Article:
“Frankly, I think the Olympics are in doubt next year,” she told CNN’s David Axelrod in an episode of his “The Axe Files” podcast released Monday. “The more I think about it logistically, just bringing everybody together like that with the absence of drug therapies or anything like that just seems difficult.”
For 34-year-old Rapinoe, a two-time World Cup winner and Olympic gold medalist, any further delay could spell uncertainty for her career.
“Certainly, you want to be able to go out the way that you want to and not sort of be pushed out by a pandemic,” she said, adding this was likely the last Olympic games for both her and girlfriend, WNBA player and Olympian Sue Bird.
“If it happens that, you know, we can’t play sports for or a number of years or whatever it may be, you know, this situation will be what it is. And I think we’ll be at peace with that. But I think we’re definitely both hoping to be able to play in the Olympics.”
Rapinoe also noted Covid-19 could delay next steps in the USWNT’s legal battle with the US Soccer Federation over equal compensation. The team filed a gender discrimination lawsuit in March 2019, asking for more than $66 million in damages.
On Friday, a federal judge dismissed the team’s demands for equal pay, allowing only the lawsuit’s claims of unfair travel, accommodations and staffing to move forward. The team plans to appeal. Before that setback was announced, Rapinoe told Axelrod she remained hopeful a settlement could be reached.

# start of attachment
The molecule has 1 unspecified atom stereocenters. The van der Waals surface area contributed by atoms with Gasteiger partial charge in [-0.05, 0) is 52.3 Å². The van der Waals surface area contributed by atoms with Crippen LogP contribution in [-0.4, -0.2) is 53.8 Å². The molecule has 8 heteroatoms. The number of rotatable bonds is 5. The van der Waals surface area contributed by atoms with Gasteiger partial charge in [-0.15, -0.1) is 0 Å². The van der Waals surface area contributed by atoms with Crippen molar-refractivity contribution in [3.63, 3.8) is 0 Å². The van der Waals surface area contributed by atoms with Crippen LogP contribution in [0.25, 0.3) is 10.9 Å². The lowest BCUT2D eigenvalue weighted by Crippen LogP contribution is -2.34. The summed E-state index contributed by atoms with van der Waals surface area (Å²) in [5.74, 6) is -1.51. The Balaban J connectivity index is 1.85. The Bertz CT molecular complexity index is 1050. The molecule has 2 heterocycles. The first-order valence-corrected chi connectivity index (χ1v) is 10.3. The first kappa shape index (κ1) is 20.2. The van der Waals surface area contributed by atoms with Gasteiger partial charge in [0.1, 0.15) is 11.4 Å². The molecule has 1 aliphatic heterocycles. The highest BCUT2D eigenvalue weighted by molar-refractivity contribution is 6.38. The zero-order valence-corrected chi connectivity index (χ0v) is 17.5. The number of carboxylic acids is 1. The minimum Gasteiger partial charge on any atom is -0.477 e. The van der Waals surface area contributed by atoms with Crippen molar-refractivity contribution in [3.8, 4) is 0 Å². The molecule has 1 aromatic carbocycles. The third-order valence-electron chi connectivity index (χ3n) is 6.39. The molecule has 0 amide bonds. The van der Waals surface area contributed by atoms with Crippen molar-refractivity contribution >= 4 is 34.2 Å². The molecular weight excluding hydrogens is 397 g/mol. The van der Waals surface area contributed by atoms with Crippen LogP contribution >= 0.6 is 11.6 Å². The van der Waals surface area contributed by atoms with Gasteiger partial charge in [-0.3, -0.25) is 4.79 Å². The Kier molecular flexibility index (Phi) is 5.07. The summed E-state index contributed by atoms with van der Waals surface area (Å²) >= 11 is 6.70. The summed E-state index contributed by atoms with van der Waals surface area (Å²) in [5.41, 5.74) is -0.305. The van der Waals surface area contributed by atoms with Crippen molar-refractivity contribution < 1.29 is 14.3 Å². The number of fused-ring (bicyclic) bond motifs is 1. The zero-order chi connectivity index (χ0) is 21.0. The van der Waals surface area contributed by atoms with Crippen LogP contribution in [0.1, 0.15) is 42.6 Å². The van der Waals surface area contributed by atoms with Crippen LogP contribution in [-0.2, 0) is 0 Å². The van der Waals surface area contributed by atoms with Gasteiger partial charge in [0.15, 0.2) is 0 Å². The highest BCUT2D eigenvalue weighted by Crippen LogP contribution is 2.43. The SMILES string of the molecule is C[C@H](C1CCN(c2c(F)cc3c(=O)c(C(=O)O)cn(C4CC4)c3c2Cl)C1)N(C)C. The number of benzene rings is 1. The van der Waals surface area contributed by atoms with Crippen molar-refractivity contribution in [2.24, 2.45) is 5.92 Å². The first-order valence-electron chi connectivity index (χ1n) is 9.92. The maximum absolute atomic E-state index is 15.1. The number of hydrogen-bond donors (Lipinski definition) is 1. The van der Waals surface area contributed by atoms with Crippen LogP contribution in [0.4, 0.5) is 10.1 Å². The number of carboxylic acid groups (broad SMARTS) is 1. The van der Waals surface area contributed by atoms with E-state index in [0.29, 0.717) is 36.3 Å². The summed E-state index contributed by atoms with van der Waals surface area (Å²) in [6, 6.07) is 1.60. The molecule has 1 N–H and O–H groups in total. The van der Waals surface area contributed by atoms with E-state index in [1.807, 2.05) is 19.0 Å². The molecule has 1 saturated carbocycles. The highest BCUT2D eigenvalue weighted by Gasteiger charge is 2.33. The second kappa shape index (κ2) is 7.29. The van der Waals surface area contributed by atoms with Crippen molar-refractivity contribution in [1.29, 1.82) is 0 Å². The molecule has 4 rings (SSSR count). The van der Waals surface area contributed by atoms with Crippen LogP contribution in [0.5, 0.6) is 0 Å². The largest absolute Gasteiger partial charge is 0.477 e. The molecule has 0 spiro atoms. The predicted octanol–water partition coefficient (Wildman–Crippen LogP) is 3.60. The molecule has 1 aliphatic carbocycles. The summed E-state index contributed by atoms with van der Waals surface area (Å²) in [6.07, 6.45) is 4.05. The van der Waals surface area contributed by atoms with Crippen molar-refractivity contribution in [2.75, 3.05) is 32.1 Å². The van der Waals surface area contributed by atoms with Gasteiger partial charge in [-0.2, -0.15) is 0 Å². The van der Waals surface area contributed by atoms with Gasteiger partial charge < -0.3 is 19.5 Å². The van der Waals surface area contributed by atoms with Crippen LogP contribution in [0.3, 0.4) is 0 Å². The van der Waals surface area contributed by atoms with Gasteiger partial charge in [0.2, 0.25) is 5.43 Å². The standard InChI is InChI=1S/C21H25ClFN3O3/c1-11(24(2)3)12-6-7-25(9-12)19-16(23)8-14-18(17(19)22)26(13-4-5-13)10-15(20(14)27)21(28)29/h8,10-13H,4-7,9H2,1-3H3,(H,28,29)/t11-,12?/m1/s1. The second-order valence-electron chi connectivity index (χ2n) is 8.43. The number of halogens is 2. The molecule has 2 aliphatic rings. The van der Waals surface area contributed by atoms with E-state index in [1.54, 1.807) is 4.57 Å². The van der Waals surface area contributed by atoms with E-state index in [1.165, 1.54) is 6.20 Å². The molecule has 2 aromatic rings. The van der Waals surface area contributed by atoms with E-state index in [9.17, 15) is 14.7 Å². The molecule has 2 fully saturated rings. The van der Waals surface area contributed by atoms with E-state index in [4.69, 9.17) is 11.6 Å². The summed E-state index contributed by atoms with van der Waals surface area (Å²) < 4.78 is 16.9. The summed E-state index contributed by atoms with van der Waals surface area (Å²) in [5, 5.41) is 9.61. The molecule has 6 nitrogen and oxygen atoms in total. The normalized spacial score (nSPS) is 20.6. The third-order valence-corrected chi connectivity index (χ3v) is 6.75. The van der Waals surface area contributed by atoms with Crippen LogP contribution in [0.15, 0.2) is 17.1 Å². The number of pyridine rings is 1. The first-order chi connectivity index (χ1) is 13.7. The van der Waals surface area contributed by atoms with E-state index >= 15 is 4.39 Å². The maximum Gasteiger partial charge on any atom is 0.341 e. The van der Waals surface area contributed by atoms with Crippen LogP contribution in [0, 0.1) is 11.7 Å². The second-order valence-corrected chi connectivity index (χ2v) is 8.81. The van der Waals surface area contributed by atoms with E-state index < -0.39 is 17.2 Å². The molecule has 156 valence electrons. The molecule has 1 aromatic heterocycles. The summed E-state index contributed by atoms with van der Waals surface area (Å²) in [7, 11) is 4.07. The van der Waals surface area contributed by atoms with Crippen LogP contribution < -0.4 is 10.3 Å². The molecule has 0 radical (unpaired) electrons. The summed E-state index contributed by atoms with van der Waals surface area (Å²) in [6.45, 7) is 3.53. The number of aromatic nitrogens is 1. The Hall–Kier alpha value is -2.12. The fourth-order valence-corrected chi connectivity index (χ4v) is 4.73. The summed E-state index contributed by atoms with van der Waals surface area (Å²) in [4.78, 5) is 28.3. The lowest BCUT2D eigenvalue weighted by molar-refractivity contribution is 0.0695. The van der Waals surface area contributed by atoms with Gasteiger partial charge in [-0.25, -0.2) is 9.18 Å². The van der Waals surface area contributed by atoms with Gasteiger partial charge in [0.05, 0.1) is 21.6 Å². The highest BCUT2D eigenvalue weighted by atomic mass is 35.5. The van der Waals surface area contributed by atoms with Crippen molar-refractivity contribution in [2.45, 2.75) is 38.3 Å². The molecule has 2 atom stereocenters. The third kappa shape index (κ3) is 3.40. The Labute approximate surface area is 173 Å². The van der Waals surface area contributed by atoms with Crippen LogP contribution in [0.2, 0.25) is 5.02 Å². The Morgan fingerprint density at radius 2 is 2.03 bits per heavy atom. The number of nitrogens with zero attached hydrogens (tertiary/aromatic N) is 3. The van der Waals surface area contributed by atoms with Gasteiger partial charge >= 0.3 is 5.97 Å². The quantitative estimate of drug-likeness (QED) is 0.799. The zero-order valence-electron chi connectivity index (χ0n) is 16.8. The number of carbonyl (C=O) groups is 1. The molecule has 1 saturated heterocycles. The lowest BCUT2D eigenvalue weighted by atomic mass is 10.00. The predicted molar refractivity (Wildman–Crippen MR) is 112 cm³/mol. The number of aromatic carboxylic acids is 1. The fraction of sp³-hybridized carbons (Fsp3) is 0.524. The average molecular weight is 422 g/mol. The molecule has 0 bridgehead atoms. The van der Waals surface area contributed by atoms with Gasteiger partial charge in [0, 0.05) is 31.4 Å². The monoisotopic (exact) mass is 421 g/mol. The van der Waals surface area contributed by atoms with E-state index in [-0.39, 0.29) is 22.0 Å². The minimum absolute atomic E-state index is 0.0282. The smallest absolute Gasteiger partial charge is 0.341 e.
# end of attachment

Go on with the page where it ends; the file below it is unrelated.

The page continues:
“They’re the only federation that we can have,” Rapinoe said. “We’re the only team that they can have. We’re going to be tied together forever. So I’m always hopeful that there’s a way that we can work through this. But I really do believe that there needs to be a major paradigm shift in in how they think about the women’s team.”
She continued: “But I think in order to honestly have the paradigm shift that we need, there needs to be a clearing of the house. I don’t think that you can have all, you know, a lot of the same people that have overseen a lot of these decisions and been there for a long time. You know, unless they all sort of have a come to Jesus moment.”
As part of their legal argument, the US Soccer Federation filed a brief claiming the women and men’s teams have different jobs, in part because men are inherently faster and stronger, calling it “indisputable science.”
“To signal to not only the boys that they are just innately better, but to the girls that they’re innately lesser was just, I mean, it was stupid,” Rapinoe said. “It just, I think, really showed how deep that sentiment goes that they were willing and comfortable to put that in a public briefing.”
Also on the podcast, Rapinoe talked about the long-term financial impact of Covid-19 on women’s sports leagues, which already operate with less resources and pay their athletes significantly less than their male counterparts.
“We don’t have the reserves that the NBA has,” she said. “I’m not really sure as we get deeper into the summer and you know, are we going to have a season or not?
“I’m not really sure about the financial future of the leagues. Hopefully we can ride this out and be able to come back strong next year whenever we’re able to. But it’s definitely a big worry for the female leagues around the country and the world, frankly.”